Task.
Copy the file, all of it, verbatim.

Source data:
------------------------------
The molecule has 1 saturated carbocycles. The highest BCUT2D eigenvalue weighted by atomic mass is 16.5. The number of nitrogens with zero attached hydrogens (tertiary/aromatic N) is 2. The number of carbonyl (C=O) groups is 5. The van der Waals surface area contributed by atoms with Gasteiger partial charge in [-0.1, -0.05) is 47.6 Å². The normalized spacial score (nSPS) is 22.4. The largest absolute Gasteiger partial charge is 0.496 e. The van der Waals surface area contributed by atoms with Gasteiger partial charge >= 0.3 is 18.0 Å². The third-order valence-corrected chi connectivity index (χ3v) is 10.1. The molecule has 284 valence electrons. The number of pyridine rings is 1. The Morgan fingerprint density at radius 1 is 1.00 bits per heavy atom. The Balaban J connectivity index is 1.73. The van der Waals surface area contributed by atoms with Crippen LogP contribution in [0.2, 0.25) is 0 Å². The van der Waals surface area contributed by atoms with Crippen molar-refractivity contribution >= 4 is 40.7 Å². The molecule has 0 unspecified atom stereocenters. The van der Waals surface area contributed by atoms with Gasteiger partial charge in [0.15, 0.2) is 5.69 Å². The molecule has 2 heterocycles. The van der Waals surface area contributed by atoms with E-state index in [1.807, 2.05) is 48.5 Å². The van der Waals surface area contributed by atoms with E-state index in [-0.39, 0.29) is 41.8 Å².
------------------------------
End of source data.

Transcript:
The molecule has 1 saturated carbocycles. The highest BCUT2D eigenvalue weighted by atomic mass is 16.5. The number of nitrogens with zero attached hydrogens (tertiary/aromatic N) is 2. The number of carbonyl (C=O) groups is 5. The van der Waals surface area contributed by atoms with Gasteiger partial charge in [-0.1, -0.05) is 47.6 Å². The normalized spacial score (nSPS) is 22.4. The largest absolute Gasteiger partial charge is 0.496 e. The van der Waals surface area contributed by atoms with Gasteiger partial charge >= 0.3 is 18.0 Å². The third-order valence-corrected chi connectivity index (χ3v) is 10.1. The molecule has 284 valence electrons. The number of pyridine rings is 1. The Morgan fingerprint density at radius 1 is 1.00 bits per heavy atom. The Balaban J connectivity index is 1.73. The van der Waals surface area contributed by atoms with Crippen LogP contribution in [0.2, 0.25) is 0 Å². The van der Waals surface area contributed by atoms with Crippen molar-refractivity contribution >= 4 is 40.7 Å². The molecule has 0 unspecified atom stereocenters. The van der Waals surface area contributed by atoms with Gasteiger partial charge in [0.15, 0.2) is 5.69 Å². The molecule has 2 heterocycles. The van der Waals surface area contributed by atoms with E-state index in [1.807, 2.05) is 48.5 Å². The van der Waals surface area contributed by atoms with E-state index in [-0.39, 0.29) is 41.8 Å².